At its November 28, 2007 open meeting, the Securities and Exchange Commission (the “SEC”) voted three to one to adopt a proposed amendment to Rule 14a-8(i)(8) under the Securities Exchange Act of 1934 to confirm its long-standing interpretation that a company may exclude from its proxy materials shareholder proposals relating to an election for membership on the company’s board of directors. The SEC adopted the amendment substantially as it had been proposed.

Rule 14a-8(i)(8) sets forth one of several substantive bases upon which a company may rely to exclude a shareholder proposal from its proxy materials. Prior to the amendment, Rule 14a-8(i)(8) provided that a company need not include a proposal in its proxy materials “[i]f the proposal relates to an election for membership on the company’s board of directors or analogous governing body.”

In its application of Rule 14a-8(i)(8), the SEC staff historically permitted companies to exclude any shareholder proposal that might result in a contested election at the immediate or any future shareholder meeting, reasoning that Rule 14a-8 is not the proper means for conducting director election campaigns. Rather, as the staff noted, other proxy rules, which have been carefully crafted to ensure that investors receive adequate disclosure and an opportunity to make informed voting decisions in contested elections, are applicable.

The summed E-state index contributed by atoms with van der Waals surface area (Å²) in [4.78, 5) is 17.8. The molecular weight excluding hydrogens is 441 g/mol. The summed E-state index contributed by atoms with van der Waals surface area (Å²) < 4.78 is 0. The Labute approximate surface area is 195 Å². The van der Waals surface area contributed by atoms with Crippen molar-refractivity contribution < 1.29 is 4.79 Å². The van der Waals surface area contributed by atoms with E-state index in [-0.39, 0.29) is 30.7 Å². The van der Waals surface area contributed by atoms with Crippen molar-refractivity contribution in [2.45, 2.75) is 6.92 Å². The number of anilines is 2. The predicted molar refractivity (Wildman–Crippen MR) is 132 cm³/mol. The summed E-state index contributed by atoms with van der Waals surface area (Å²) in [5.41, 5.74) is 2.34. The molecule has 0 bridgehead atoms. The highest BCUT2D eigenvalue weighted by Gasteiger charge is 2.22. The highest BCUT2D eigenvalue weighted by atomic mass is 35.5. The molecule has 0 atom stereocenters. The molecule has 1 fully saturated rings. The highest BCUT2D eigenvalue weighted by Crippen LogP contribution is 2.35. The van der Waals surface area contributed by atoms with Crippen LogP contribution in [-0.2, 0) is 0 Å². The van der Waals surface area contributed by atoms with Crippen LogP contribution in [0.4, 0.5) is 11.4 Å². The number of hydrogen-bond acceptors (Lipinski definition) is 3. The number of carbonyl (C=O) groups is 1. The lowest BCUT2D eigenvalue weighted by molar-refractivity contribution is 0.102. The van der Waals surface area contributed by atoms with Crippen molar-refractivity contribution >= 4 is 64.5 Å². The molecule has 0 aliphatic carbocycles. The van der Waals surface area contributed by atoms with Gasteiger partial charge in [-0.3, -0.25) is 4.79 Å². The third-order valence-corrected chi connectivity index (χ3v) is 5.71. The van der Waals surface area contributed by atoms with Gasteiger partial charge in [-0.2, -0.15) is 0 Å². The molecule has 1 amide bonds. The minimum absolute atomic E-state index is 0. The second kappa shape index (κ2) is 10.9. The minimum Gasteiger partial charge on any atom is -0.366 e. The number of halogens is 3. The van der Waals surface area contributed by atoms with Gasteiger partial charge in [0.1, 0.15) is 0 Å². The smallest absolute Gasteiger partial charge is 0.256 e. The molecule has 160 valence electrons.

The SEC’s long-standing interpretation of Rule 14a-8(i)(8), however, was called into question in American Federation of State, County & Municipal Employees, Employees Pension Plan v. American International Group, Inc., which involved a shareholder proposal in the form of a bylaw amendment to permit large, long-term shareholders access to AIG’s proxy materials in subsequent years for the purpose of nominating director candidates. AIG excluded the proposal under 14a-8(i)(8) on the basis that it related to an election of the board of directors. The Second Circuit held that the proposal was not properly excludable under Rule 14a-8(i)(8) because it did not relate to a specific election, but to procedures for elections generally. The Second Circuit held that the SEC’s current interpretation was inconsistent with the earlier adoption of Rule 14a-8(i)(8) and that the SEC must formally adopt, via the notice and comment procedures, its current interpretation if it disagreed with the Court.

The amendment adopted by the SEC responds to the uncertainty and confusion with respect to the appropriate application of Rule 14a-8(i)(8) following the Second Circuit’s decision in AIG and clarifies the SEC’s position that shareholder proposals on proxy statement access for board nominations are excludable pursuant to Rule 14a-8(i)(8) if the proposal (1) would result in an immediate election contest (e.g., by making or opposing a director nomination for a particular meeting) or (2) would set up a process for shareholders to conduct an election contest in the future by requiring the company to include shareholders’ director nominees in the company’s proxy materials for subsequent meetings.

As amended, Rule 14a-8(i)(8) will now provide that a company may exclude a shareholder proposal

[i]f the proposal relates to a nomination or an election for membership on the company’s board of directors or analogous governing body or a procedure for such nomination or election.

The battle over shareholder access to company proxy materials may not be over: SEC Chairman Cox noted at the November 28 meeting that the adoption of the amendment was not meant to circumvent or prevent further discussion, analysis or SEC action in the area of shareholder access to company proxy materials.